We left Pakse going north, with Vientiane our real destination, but stayed overnight at Savannakhet to break the 500 km trip. At Heuane we got off the paved road to visit a small Khmer ruin, also known as the Stone House, from more or less the same era as the What Phou temple in Champassak. The unrestored ruins are a little more than a few walls and piles of rubble. The only known carved lintel found its way to Paris. Here too, Buddhism superseded the Hindu inspired Khmer culture.
Our guide Vieng was born in the nearby village, where he still has family on his mother's side. As we drove through the village, he happened to see his uncle who has a small convenience store. Vieng decided that our picnic lunch could just as well be here, so he asked his aunt to rustle up some stir-fried pork with cucumbers, steamed rice and the grilled chicken he bought at the roadside on the way here. While lunch was cooking, we walked through the village to Vieng's grandmother's house, who passed away a few months ago. Some older people recognized him and they chatted away. We obviously provided entertainment for young and old. People of the village are farmers, but in the off-season they cross the Mekong to Thailand and work in construction, the women cooking food at markets.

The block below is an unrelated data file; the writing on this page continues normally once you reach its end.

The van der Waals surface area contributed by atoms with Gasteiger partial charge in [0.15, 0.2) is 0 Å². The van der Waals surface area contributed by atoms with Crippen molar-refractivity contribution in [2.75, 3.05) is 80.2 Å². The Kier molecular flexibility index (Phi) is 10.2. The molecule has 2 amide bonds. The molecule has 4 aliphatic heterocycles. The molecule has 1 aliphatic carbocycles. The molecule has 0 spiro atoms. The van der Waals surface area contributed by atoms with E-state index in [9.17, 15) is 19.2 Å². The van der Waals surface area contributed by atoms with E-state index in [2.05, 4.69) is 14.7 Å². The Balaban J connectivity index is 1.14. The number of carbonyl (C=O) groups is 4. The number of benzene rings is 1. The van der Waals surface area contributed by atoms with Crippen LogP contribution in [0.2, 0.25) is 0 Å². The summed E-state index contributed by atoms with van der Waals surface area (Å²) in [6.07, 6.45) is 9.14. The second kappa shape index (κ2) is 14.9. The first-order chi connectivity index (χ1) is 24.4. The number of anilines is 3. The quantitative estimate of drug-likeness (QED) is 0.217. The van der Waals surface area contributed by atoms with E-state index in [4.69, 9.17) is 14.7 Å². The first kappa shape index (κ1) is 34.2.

The road follows the Mekong more or less, which is the border with Thailand. There are only two bridges between the two countries, at Pakse and Vientiane, the third is under construction in Savannakhet. When finished, it will be an important link to the east-west road that runs to Vietnam and reaches the sea around Danang. For the Thais it will provide a faster route to the sea than presently around Singapore and the Straights of Moluccas. They are establishing a free trade zone here with a hope of inviting investment.
We stayed overnight in Savannakhet. The meaning of the word is "town of Paradise". It is a government administrative center, more so than Vientiane, the official capital. There are several two and three-story houses in town. The Dinosaur Museum exhibits the fossil finds of the region. The best impression of the place is at night along the river, where food vendors set up shop and plastic chairs. The lights in Thailand across the river twinkle and people enjoy the balmy air, the good Lao beer and food. We had Laotian dinner at a nearby small colonial house with the name of Paradise.